Review: Embrace of the Serpent


DIR: Ciro Guerra • WRI: Ciro Guerra, Jacques Toulemonde Vidal • PRO: Cristina Gallego • DOP: David Gallego • ED: Etienne Boussac • MUS: Nascuy Linares • DES: Angélica Perea • CAST: Nilbio Torres, Jan Bijvoet, Antonio Bolivar, Brionne Davis, Yauenku Migue, Nicolas Cancino, Luigi Sciamanna, Edward Mayo


With his new film, Ciro Guerra intensifies his study of nature and travel, motifs which have pervaded his work thus far. Embrace of the Serpent is essentially a road movie set in the Amazonian jungle. The script is loosely based on the travel logs written by botanists from Sweden and American decades apart, both searching for the elusive and fabled yakruna plant. The explorers seek the plant for medical and spiritual reasons respectively.

The source material forces the split structure of the narrative between Theo’s (Bijvoet) journey in 1909 and Evan’s (Davis) in 1940. The two stories are unified by an Amazonian shaman Karamakate, played by Nilbio Torres in 1909 and Antonio Bolivar in 1940, as he is persuaded by the two travellers to aid them in their journey. In the earlier story, Karamakate is more sceptical and reluctant to help an ailing Theo, while an older Karamakate is more at peace and philosophical in his relationship with Evan.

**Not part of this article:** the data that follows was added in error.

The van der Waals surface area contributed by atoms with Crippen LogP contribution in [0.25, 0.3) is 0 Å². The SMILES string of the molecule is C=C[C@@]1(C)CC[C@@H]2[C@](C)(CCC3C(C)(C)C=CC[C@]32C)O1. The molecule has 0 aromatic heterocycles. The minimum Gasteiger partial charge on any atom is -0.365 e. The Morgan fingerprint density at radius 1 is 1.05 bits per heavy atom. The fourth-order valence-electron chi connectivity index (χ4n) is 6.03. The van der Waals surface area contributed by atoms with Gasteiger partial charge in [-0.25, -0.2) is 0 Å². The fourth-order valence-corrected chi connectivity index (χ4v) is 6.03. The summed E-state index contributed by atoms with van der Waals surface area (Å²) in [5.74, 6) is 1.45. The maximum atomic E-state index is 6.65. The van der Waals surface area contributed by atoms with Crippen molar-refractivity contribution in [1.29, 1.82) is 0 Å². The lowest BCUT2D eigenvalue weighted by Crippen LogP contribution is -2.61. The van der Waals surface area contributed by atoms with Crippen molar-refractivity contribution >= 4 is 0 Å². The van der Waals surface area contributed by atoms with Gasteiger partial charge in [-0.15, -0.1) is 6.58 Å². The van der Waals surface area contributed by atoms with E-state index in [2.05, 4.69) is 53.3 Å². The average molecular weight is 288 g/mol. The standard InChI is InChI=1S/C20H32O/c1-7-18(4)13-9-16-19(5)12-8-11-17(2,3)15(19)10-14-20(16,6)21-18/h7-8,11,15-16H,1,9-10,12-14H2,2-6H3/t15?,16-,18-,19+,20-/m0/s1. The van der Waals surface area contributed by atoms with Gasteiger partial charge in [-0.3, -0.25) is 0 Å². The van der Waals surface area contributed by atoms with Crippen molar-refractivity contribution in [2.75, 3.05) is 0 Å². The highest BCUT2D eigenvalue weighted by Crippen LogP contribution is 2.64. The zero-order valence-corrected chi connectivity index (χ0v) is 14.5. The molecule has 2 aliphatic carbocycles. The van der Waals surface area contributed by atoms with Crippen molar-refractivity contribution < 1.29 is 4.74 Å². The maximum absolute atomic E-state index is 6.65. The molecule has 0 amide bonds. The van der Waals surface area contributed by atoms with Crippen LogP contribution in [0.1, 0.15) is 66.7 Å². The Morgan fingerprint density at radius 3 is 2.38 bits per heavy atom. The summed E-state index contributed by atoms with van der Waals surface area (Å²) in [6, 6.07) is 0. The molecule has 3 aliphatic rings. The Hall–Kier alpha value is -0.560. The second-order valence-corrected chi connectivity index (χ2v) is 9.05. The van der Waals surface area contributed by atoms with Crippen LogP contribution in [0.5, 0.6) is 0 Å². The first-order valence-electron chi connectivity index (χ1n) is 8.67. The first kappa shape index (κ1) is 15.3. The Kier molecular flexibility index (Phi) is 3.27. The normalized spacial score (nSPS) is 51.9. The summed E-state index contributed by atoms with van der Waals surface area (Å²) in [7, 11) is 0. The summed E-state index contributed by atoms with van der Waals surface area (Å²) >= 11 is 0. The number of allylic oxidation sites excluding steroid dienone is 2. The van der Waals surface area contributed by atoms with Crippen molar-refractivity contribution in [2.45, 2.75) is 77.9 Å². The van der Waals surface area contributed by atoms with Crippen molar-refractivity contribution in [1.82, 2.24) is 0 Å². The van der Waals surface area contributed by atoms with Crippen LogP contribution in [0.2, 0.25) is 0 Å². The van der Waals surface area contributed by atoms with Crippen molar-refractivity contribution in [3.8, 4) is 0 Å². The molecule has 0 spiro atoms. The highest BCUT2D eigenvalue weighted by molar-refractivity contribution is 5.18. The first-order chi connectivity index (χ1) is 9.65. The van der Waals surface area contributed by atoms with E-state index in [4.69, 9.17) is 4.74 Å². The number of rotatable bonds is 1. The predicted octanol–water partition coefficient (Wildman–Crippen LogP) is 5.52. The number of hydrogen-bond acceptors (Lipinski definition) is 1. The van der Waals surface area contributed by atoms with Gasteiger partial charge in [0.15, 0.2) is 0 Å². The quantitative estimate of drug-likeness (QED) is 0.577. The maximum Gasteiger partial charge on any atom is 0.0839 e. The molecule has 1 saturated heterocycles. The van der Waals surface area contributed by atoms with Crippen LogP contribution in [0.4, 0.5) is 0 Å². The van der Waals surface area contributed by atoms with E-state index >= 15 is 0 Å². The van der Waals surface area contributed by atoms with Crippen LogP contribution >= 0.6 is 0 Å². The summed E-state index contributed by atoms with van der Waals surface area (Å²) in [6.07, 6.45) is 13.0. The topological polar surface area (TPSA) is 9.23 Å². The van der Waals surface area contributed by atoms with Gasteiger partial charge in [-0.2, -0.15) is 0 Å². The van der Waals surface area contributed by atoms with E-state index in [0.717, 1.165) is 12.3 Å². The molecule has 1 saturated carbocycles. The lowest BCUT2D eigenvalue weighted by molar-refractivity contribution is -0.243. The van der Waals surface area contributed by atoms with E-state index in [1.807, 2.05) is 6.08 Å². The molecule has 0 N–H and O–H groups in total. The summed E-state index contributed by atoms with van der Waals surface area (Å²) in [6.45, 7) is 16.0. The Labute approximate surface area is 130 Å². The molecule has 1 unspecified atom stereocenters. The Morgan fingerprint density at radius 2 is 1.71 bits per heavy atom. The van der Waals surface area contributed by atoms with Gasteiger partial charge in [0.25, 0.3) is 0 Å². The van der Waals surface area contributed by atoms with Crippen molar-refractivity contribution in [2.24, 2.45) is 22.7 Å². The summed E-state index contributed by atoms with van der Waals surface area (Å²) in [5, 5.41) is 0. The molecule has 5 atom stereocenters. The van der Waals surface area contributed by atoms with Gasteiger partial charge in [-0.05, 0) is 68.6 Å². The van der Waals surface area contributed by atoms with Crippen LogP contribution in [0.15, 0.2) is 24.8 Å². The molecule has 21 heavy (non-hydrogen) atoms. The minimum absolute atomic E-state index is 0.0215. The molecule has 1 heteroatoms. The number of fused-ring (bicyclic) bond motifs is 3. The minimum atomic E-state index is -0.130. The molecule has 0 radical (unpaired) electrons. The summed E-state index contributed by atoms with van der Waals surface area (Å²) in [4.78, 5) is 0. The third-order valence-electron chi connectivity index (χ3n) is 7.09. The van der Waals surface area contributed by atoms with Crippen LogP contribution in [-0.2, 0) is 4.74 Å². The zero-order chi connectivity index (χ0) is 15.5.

The aesthetic of the film is quite dreamlike, which is intensified by the crisp black and white cinematography and the unconventional intercutting between the two stories. Guerra manages to capture the vast freedom and morbid fear of going into the great unknown. The director achieves this by using contrasting imagery of nature, from the beautiful to the vile. The film’s editing and the characters our travellers meet creates an almost psychedelic vibe not unlike Ben Wheatley’s A Field in England (2013). Both films also share a common theme of searching for the unknown.

The film’s subject matter harkens back to Francis Ford Coppola’s Apocalypse Now (1979) in its depiction of a strange and reclusive cult, and the work of Werner Herzog in the overriding theme of the relationship between man and nature. Embrace of the Serpent is certainly a unique cinematic experience, however, the film’s relationship with itself stops it from becoming wholly immersive, juggling between the strikingly real nature of the setting and the mythical aspects that such great untouched beauty inevitably creates.

The film has garnered critical acclaim from critics and earned Columbia its first ever Oscar nomination for Foreign Language film. While the naturalistic storytelling and imagery is fantastic on a surface level, the finer points of the narrative require a fearless and deeply inquisitive traveller to fully appreciate, something which this reviewer cannot claim to be.


Tom Crowley

124 minutes
12A (See IFCO for details)

Embrace of the Serpent is released 10th June 2016

Embrace of the Serpent – Official Website


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